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perfect, will make no inconsiderable part of our happiness in heaven. Our fellow labourers here are to be our co-heirs and fellow-citizens in that glorious kingdom of our Lord and Saviour Jesus Christ. Even while we live here, we in some sense have our conversation in heaven. But as soon as we come to mount Sion, and unto the city of the living God, the heavenly Jerusalem, and to an innumerable companyof angels,' we shall then have the full relish and enjoyment of that celestial conversation. Then those benevolent beings, who during our warfare below, looked down with attention on our trials, perhaps frequently lent us a friendly hand, though unseen, in our dangerous encounters with our baptismal enemies, who, after our lapses, made a jubilee upon our rising and repenting, will pay us a kind and joyful welcome on our safe arrival among them.

What delight must it not give to a generous and benevolent nature, to find itself in such company, and among such friends! to perceive in itself a due relish for their conversation, and an understanding capable of bearing a part in it!

Among this glorious company there is none who does not contribute largely to the satisfaction and entertainment of the rest. There is no weak reasoning, nor biassed judging; no tedious searching after knowledge; no ill-natured ridicule; no trilling, nor impertinence; no pride, nor jealousy, nor envy. The powers of their understandings being greatly improved and enlarged, and their sentiments and affections refined, produce a conversation truly significant and noble. Their faculties are prodigiously capacious, and yet filled with the knowledge of great and wonderful things. Their fancies, full of beautiful and lofty images, furnish their discourses with a dress infinitely entertaining and sublime. Each, happy in himself, and filled with such love to all the rest, as none but the tongue of angels can utter, imparts joy and wonder at every word. What imagination can conceive the ardours of a friendship excited by beauty and excellence like theirs ! or the mutual returns of love from generosity so exalted! or the glorious rebounds of entertainment from understandings so perfect, so full; so fruitful of sentiments great, good, and heavenly, like the minds in which they are formed!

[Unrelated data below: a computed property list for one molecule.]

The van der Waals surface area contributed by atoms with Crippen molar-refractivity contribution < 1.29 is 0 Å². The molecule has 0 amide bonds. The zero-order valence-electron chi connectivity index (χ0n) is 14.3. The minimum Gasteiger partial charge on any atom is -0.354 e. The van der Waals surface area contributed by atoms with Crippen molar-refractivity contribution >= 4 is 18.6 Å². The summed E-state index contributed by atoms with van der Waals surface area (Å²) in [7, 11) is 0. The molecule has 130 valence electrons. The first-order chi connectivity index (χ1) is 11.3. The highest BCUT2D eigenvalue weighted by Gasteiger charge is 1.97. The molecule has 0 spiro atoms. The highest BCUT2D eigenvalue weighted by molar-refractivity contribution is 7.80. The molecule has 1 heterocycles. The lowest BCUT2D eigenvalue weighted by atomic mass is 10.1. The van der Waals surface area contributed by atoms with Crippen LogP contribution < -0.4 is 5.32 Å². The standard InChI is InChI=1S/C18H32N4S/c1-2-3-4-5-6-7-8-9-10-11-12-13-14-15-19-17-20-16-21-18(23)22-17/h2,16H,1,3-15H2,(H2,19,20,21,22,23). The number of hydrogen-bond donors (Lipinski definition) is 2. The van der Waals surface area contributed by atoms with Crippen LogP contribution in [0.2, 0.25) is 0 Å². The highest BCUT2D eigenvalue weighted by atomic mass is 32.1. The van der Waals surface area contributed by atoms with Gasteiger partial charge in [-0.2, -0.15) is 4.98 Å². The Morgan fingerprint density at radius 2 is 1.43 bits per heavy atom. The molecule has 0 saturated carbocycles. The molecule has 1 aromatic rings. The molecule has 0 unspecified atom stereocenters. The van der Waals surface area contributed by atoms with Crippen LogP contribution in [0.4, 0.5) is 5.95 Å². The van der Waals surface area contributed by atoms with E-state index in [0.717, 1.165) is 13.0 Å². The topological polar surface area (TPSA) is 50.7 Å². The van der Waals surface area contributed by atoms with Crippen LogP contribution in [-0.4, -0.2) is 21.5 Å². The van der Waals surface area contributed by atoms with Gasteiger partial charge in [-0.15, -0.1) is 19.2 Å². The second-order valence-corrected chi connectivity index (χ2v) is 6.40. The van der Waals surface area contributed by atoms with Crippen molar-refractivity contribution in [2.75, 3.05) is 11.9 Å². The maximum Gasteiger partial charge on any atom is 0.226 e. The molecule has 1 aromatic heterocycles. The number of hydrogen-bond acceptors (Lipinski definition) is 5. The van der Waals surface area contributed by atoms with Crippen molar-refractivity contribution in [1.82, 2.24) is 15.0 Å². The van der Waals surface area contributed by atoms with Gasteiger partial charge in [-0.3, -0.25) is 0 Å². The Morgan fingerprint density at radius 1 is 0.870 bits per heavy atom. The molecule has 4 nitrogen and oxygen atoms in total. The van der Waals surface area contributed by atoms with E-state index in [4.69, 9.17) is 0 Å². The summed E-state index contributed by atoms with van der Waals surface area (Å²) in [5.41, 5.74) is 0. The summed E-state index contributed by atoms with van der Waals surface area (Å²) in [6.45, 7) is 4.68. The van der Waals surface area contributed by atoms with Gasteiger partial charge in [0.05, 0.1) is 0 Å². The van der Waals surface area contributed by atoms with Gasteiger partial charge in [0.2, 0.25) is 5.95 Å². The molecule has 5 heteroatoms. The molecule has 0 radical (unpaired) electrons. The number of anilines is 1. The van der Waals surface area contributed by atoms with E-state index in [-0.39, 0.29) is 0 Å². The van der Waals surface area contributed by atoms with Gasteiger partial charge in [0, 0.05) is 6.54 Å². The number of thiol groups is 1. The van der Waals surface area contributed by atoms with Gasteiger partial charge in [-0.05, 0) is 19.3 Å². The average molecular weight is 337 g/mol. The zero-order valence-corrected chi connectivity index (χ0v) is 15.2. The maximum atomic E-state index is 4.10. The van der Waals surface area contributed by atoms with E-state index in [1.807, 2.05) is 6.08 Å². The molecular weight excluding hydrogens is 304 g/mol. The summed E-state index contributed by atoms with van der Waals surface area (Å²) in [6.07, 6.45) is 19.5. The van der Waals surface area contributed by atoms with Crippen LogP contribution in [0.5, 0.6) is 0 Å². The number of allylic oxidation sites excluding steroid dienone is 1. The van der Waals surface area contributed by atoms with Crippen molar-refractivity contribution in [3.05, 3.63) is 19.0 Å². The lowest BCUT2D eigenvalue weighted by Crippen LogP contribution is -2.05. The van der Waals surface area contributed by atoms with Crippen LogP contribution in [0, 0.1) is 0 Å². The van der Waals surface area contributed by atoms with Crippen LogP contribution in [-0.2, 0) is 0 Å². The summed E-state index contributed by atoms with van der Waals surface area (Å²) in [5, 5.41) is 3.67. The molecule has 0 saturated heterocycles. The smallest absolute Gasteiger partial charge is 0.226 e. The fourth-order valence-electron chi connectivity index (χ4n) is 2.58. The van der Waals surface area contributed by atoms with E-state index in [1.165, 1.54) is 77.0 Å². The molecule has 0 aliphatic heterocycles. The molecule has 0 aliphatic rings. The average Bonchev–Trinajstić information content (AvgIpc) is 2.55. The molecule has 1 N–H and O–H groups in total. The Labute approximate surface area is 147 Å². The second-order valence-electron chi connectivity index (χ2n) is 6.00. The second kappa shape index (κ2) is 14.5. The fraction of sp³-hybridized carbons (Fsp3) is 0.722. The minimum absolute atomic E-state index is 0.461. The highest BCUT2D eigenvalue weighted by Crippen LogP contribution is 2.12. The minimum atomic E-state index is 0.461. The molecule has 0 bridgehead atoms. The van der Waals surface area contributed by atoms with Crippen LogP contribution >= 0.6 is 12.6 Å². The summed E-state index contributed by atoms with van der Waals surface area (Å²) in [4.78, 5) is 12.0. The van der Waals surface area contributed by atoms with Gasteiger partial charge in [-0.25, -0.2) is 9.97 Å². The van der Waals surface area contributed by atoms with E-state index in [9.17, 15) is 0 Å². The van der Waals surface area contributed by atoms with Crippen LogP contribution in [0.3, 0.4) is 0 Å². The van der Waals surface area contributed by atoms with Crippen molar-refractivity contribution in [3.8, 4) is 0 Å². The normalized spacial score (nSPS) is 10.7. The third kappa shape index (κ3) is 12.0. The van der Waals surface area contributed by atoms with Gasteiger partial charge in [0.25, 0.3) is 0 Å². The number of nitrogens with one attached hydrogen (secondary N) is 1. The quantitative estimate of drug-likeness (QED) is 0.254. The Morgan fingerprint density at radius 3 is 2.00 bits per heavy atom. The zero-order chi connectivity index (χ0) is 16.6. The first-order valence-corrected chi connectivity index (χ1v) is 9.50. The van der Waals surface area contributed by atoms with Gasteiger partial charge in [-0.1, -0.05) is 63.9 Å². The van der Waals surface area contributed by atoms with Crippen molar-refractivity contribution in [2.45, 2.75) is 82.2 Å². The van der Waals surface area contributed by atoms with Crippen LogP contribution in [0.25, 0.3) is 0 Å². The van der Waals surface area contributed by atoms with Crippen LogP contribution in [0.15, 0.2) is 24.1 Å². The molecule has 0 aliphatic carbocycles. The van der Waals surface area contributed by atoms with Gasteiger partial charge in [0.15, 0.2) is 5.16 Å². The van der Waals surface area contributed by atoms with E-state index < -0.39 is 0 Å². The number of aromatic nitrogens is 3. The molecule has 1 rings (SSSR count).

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Farther, the contemplation of God's works makes a delightful article in our eternal happiness. The works of the Lord are great, sought out of all them that have pleasure therein. How manifold are his works! in wisdom hath he made them all.' As a good mind is naturally led to meditate on the works of God in this life, where we see so short a way, and know so little; we may presume, that, when our senses and faculties shall be enlarged, and the universe opened to our range of observation, we shall then make surprising discoveries, and delight to lose ourselves in the contemplation of infinite wonders.

In this world we are confined to one corner, as it were, of the creation; and our narrow senses afford us but a scanty prospect into the rest. We see a few of the next stars, or neighbouring worlds, that lie round us, and those so very imperfectly, that they appear but like so many scattered sparks of fire. What fills the boundless residue of infinite space, we know not. But we may be sure, that there also infinite wisdom, goodness, and power, have been employed, and are there obeyed and praised. If it is extremely agreeable to travel from one country to another on the surface of this world, what would it be to visit and

survey the curiosities of other worlds, to outstrip the light, on the swift wings of contemplation, in the search of nature! The objects of wonder, the beauty, the magnificence, even here, in a place of trial, are not to be expressed; but how much greater must they be in a state intended for reward, in the more immediate residence of God!

What infinite entertainment must it afford to look into the causes of things; to see on what the foundations of the earth are laid;' to enter into the springs of the sea, and the treasures of the snow and hail;' to see what it is, that gives the thunder its resistless force, and its loud voice; to see what it is, that moves and guides the heavenly bodies; to sing with the morning stars, and shout with the sons of God' for joy at the creation of new worlds; to 'take the harp, with those that have overcome the beast;' and to sing the song of Moses the servant of God, and the song of the Lamb,' saying, “Great and marvellous are thy works, Lord God Almighty; just and true are thy ways, thou King of saints!

If such are the works of God, what must he be himself! If there is such delight in the contemplation of them, what must there be in the blessed vision of him, when we shall

behold his glorious face,' and see as we are seen !' If the enjoyment of the creature is so great, what must be that of the Creator! If light and beauty are so transporting when only reflected from the works of creation, what must they be in direct perception from the fountain itself!